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There are many different types of lasers in use today across a wide range of applications. While there are many types of well-known lasers, vertical-cavity surface emitting lasers often fall under the radar. In this article, we look at what vertical-cavity surface emitting lasers are.
Vertical-cavity surface-emitting lasers (VCSELs) have been around since 1979 and are a type of semiconducting laser diode. Since their creation by Bell Laboratories, they have been used to prevent the loss of transmission in optical fibers and have since found use in various optical communication applications, among others.
VCSELs emit a vertical optical beam from their top surface. This way of operating is very different to other laser diodes that emit at their edges/surfaces, because many other laser diodes emit from both the top and side surfaces.
The emittance from only a single surface enables VCSELs to have the maximum output power possible, long-term reliability and stability, a uniform wavelength, an ability to produce modulated frequencies, and a high-quality and symmetrical laser beam, as well as a low fabrication cost. VCSELs are also known to produce a circular beam so are easy to couple with other optical components as no complicated beam-shaping optics are required between components.
VCSELs employ a laser diode and a monolithic resonator so that the light is emitted in the direction perpendicular to the surface laser and/or chip. The resonator, which is also referred to as the cavity (hence the name), is often composed of two semiconducting Bragg mirrors. In between these two Bragg mirrors is another region which is only a few micrometers thick and is known as the active region.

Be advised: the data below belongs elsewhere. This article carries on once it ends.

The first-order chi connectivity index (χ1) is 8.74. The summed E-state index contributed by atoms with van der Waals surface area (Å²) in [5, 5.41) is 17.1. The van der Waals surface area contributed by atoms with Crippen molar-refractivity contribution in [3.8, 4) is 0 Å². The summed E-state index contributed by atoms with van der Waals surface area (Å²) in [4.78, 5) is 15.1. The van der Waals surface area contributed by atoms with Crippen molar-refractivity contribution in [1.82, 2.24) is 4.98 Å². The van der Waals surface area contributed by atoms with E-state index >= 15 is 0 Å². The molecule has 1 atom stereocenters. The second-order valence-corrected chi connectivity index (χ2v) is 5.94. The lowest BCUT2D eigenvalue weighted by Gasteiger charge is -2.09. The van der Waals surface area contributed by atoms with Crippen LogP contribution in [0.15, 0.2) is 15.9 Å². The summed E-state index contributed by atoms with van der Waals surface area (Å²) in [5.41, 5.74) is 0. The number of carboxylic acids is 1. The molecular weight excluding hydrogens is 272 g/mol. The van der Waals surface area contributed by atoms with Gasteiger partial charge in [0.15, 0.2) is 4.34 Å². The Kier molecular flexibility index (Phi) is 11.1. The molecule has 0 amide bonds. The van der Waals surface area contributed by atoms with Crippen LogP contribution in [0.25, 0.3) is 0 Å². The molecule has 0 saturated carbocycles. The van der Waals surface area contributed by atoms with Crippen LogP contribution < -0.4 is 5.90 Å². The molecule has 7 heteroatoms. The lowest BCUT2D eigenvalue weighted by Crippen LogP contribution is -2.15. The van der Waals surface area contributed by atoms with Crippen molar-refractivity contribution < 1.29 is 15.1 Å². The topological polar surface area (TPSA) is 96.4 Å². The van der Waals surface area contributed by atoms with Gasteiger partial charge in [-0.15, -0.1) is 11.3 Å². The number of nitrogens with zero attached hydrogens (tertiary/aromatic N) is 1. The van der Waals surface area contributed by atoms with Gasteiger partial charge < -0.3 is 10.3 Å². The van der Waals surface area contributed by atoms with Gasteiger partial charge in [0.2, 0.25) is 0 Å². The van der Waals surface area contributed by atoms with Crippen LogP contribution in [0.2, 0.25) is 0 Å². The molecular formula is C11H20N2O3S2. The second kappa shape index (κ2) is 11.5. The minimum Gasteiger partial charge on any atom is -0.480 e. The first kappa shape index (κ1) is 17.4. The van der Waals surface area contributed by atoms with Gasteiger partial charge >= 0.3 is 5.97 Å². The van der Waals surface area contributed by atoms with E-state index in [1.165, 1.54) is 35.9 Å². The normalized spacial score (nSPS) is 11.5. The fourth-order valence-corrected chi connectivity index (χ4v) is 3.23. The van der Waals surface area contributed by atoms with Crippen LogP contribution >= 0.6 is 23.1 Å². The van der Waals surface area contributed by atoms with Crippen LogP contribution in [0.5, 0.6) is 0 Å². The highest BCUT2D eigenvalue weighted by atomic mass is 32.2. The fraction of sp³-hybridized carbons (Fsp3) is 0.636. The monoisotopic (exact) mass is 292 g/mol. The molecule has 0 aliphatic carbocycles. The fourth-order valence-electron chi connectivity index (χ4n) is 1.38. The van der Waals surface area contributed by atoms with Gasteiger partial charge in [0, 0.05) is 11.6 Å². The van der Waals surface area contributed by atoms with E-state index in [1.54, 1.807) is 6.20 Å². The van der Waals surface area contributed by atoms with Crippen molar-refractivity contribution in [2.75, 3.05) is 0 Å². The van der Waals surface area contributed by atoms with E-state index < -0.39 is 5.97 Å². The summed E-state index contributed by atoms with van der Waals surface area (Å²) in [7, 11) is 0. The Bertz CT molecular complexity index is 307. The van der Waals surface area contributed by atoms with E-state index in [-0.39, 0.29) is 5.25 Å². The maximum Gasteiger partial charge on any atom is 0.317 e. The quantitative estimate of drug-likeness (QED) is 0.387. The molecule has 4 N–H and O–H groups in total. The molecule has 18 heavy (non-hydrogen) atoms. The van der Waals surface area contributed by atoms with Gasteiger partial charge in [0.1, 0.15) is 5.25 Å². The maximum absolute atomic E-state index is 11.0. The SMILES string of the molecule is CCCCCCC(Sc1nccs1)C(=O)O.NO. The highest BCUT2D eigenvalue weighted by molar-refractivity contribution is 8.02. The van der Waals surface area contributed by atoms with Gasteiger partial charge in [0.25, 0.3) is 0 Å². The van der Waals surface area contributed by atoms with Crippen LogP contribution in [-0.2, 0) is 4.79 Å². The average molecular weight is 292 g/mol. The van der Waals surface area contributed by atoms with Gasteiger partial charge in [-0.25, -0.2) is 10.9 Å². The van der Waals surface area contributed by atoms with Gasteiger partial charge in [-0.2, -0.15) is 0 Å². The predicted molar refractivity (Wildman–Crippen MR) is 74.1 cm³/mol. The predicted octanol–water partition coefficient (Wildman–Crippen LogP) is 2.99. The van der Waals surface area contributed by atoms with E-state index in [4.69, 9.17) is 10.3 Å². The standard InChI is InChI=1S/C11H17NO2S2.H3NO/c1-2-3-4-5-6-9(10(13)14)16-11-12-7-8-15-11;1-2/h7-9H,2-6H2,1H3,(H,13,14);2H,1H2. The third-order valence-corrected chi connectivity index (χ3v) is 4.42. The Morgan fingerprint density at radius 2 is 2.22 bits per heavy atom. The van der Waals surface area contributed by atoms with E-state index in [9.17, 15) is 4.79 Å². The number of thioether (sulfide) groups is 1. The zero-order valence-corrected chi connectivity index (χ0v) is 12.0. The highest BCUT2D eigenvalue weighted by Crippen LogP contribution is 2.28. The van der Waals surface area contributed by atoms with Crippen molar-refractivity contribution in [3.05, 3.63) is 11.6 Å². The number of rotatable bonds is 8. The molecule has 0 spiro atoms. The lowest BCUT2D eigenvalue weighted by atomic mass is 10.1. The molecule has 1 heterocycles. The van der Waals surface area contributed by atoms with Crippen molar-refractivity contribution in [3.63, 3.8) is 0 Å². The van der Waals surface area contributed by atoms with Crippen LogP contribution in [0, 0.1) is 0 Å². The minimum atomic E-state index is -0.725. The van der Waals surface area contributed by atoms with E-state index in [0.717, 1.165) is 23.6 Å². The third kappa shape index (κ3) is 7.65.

The active region possesses multiple quantum wells and gets pumped with several tens of milliwatts to generate an output power of up to 5 mW (per each diode). The power that is applied to this region is often done so using a ring electrode, in which the output beam is then extracted, and the current is confined to the resonator region.
VCSELs can be fabricated in many ways, but the most common is through being fabricated on to a wafer where these wafers can incorporate thousands of diodes. Another common way is through a 2D dimensional array, in which each array can still have hundreds of diodes. The implementation of multiple arrays is a common way of increasing the output power of VCSELs, but if too many are utilized in a small area, the beam quality can become reduced.
Applications of VCSELs
As previously stated, VCSELs are used throughout a wide range of optical applications. As mentioned, one of the biggest applications of VCSELs is their use in optical communications, and this often takes the form of a transmitter in single optical fibers, multimode fibers, and free-space communications across both short-range and long-range communication lines.
Another big application area of VCSELs is in gas sensing applications. These applications use wavelength-tunable VCSELs—which are often constructed using microelectromechanical systems (MEMS)—and possess a separate output coupling mirror.
This mirror can be tuned using various stimuli such as thermal expansion or electrostatic forces, and relies on the gaseous molecules absorbing the laser at specific wavelengths. Because the determination of a specific gaseous molecules relies on the wavelength intensity, VCSELs can only be used to detect one type of gaseous molecule at one time. Oxygen is the easiest to detect with VCSELs, but water vapor, methane, and carbon dioxide are also possible.
Other applications include being used in computer mice as the light source to facilitate a highly precise tracking position, in optical clocks where the laser beam probes atomic transitions in caesium ions, and as pumps for solid-state lasers.
References and Further Reading
RP Photonics: https://www.rp-photonics.com/vertical_cavity_surface_emitting_lasers.html
Princeton Optics: http://www.newmetals.co.jp/pdf/234.pdf